On the road, the shuttlecraft would be a standard eight-foot-wide road vehicle that could ostensibly be stored in a regular garage. Note the low headlights; this area is shown as vents in many of the early shuttle replicas but they were always supposed to be landing lights so we’re staying true to the original.
However, head towards the open seas (well, a lake or something, since we don’t want to get overzealous) and it’s time to hit the switches 007 style. Side doors pivot up to simulate the wings on the original Star Trek machine and reveal the pontoons which inflate and extend outwards. The air suspension (same compressors that fill the pontoons) retracts the four road wheels as much as possible once you drive it into the water for lower drag.
What’s the powerplant, for land or water? I honestly don’t know or care, but I would think that if it’s ICE powered we’d want to look at something under the rear bed as in the Vixen, which is also ideal for a boat.
We can’t stay exactly true to the windowless sides of the original, but we could hide the windows behind graphics, as seen on city buses with perforated holes (many states would require the front ones to be clear of course). Front windows could possibly retract, as could the roof over the front passenger’s area for open-air motoring or boating. The A/C unit would fit in the back to try to keep the roof clean.
The interior layout would be virtually identical to the Vixen since it works so well with the limited space, with a kitchenette, a bath, a large bed in the back, and a dinette that converts to additional sleeping space. The dinette also works as seating for when traveling or with the backs aimed forward to allow it to be used as just transportation. I’m seeing a ladder on the door of the wardrobe to get you through a hatch to the roof for sunbathing or doing cannonballs into the lake (we might even offer a pop-up shade out back). The Vixen had a driver’s door which might be a good option here as well.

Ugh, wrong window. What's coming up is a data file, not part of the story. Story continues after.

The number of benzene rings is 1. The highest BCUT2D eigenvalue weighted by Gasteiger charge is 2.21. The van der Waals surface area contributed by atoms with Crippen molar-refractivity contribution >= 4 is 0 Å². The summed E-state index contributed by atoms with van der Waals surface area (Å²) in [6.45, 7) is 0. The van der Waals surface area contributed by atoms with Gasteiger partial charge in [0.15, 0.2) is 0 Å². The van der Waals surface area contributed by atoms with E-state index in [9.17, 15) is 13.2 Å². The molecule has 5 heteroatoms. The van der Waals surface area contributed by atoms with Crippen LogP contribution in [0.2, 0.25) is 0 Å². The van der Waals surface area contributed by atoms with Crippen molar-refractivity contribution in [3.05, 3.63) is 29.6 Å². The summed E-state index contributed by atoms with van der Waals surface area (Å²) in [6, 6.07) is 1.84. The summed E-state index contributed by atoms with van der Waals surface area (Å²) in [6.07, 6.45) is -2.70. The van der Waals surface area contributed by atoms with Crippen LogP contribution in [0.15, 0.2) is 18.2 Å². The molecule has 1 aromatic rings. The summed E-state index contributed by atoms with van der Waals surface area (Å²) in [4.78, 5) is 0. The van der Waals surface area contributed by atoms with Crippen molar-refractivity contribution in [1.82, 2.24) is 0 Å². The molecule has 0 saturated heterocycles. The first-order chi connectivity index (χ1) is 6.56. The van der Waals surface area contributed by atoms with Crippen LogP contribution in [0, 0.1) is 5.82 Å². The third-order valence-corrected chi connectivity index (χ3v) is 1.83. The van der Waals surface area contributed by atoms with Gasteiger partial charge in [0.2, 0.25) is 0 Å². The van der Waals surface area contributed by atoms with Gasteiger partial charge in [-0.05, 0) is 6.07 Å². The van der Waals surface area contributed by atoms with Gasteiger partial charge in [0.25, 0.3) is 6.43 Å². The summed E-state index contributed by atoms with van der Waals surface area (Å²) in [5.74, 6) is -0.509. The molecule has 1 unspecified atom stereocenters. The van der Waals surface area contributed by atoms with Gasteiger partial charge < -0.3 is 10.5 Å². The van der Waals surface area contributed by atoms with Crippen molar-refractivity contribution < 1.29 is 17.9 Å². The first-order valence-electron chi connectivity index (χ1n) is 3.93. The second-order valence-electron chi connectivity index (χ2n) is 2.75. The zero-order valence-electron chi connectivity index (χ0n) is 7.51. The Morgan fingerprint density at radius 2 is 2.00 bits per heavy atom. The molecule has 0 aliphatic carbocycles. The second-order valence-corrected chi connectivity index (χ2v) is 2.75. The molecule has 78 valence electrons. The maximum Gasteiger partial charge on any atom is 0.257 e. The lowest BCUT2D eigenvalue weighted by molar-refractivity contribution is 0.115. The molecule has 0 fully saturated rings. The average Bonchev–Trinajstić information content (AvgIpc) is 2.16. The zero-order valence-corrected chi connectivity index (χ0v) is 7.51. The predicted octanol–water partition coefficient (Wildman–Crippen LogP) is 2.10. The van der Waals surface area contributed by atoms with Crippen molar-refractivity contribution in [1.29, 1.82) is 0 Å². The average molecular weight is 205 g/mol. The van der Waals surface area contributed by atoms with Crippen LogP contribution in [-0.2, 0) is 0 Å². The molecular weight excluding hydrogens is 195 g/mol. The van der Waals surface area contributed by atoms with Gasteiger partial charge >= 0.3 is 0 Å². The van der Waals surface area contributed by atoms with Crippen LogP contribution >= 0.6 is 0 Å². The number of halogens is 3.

But why make it look like a shuttlecraft? Why not? Oddly enough, there is an amphibious camper supposedly offered by the Ta CAMI (Cool Amphibious Manufacturers International–that’s really the name) called the Terra Wind that gets its buoyancy from air bags that extend from the lower sides.
If anything, to my eye at least, this Terra Wind looks more ridiculous and less cohesive than this replica of a spaceship from a fifty-five-year-old television show that I’ve just drawn. Seriously, if you were going to make a reasonable pontoon house boat from scratch it would end up looking pretty much like this, anyway. Conversely, a clean-sheet-of-paper small Vixen-style camper wouldn’t fall too far outside of this look either.
Am I trying to talk myself into thinking that this thing is a logical creation? Pinch me on the neck, Mr. Spock! Please!
[Ed note: Somehow, The Bishop forgot that the designer of the Boss 302 Mustang actually designed an RV that looks remarkably like the Shuttlecraft! So, clearly, this is a great idea – MH]